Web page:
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Let G be a digraph and $\phi$ be a circulation, $\phi(e) \ge 0$ an integer, i.e.,

$\displaystyle\sum\limits_{e\in\delta^{-}(v)} \phi(e) = \displaystyle\sum\limits_{e\in\delta^{+}(v)} \phi(e), \; \; \forall \; v \in V(G)$

Prove that there exists a set of directed cycles $C_{1}, C_{2},....,C_{n}$ (not necessarily unique) such that $\forall \; e \in E(G)$:

$\phi(e) = |\{i: 1 \le i \le n, \; e \in E(C_{i})\}|$

I'm not quite sure what is supposed to be meant by the last line. Does it mean that $\phi(e)$ is equal to the number of times $e$ appears in the given cycle?

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No, it can't mean that, because the index on the cycle is not "given" but a bound variable in that expression. It means that $\phi(e)$ is the number of cycles $C_i$ in which $e$ occurs.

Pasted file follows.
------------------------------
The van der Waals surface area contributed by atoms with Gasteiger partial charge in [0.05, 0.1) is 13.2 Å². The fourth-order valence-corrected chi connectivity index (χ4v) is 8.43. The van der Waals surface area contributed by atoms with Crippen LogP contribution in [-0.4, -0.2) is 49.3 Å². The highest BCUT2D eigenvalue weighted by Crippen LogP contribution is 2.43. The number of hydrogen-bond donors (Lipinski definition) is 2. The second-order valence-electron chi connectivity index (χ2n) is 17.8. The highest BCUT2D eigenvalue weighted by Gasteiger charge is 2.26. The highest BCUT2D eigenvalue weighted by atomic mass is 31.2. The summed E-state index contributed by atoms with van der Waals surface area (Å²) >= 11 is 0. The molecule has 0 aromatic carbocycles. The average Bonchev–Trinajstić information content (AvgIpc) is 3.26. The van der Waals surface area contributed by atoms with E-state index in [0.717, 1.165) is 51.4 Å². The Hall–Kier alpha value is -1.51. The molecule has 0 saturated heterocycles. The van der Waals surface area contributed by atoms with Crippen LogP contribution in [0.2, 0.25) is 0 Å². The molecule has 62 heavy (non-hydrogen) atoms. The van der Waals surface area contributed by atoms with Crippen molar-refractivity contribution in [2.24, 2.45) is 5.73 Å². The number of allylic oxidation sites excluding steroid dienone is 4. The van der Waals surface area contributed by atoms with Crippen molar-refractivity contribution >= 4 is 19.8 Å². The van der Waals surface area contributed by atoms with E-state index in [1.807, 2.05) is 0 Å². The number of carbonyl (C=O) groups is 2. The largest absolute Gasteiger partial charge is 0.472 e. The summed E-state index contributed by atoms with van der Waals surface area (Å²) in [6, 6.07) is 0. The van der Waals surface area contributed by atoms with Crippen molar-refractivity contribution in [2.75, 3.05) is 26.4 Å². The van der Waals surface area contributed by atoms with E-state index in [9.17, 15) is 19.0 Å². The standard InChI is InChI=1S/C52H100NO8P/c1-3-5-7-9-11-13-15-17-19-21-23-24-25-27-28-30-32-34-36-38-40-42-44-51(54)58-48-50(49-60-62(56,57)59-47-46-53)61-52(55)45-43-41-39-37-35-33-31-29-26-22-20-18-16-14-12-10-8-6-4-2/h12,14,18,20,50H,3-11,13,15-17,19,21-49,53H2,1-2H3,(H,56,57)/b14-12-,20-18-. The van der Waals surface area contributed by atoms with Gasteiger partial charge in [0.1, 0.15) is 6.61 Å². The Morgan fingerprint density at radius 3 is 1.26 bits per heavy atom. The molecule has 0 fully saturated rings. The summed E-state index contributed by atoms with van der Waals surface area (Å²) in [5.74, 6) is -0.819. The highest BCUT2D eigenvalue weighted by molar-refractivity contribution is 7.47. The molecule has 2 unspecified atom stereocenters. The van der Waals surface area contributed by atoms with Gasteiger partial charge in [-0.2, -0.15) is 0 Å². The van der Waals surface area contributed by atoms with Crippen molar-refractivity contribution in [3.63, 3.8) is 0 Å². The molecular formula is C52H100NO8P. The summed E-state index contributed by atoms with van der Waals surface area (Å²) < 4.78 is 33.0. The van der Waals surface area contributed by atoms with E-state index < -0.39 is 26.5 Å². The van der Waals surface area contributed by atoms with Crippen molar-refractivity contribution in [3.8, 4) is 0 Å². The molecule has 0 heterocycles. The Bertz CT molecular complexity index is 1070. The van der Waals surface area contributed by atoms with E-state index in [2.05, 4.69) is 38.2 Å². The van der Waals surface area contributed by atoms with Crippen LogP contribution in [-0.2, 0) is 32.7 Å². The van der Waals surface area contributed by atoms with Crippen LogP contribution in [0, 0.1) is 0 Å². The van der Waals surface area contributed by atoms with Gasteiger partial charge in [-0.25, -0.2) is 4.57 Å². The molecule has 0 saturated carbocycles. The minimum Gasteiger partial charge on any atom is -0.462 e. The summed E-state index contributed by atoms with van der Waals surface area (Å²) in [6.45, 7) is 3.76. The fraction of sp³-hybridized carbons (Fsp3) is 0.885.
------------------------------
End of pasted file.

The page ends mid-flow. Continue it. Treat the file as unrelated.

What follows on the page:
This only holds if your definition of a circulation includes, beyond what you've written, that $\phi(e)$ is a non-negative integer.

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Ah sorry about that. Yes, $\phi(e)$ is indeed a non-negative integer. –  Heisenberg Nov 5 '12 at 15:53
    
@Heisenberg: You should add that to the question; people shouldn't have to read comments under answers to understand the question. –  joriki Nov 5 '12 at 15:56
    
Added. :) I am still confused about the question because the following might be a counterexample? Consider the directed cycle on 3 edges, and assign to each edge the value 4. In this graph there are 3 directed cycles in which any $e$ occurs, but $\phi(e) = 4 \gt 3$. –  Heisenberg Nov 5 '12 at 16:00
    
@Heisenberg: I don't see where you added it. It only says that $\phi(e)\ge0$. –  joriki Nov 5 '12 at 16:36
    
@Heisenberg: I don't understand what you mean by "In this graph there are $3$ directed cycles in which any $e$ occurs". On the one hand, that graph has only one directed cycle, not $3$; and on the other hand, there's no requirement for the cycles $C_i$ to be distinct. In that example, the assertion is validated by $C_1$ through $C_4$ all given by the only cycle in the graph. –  joriki Nov 5 '12 at 16:38
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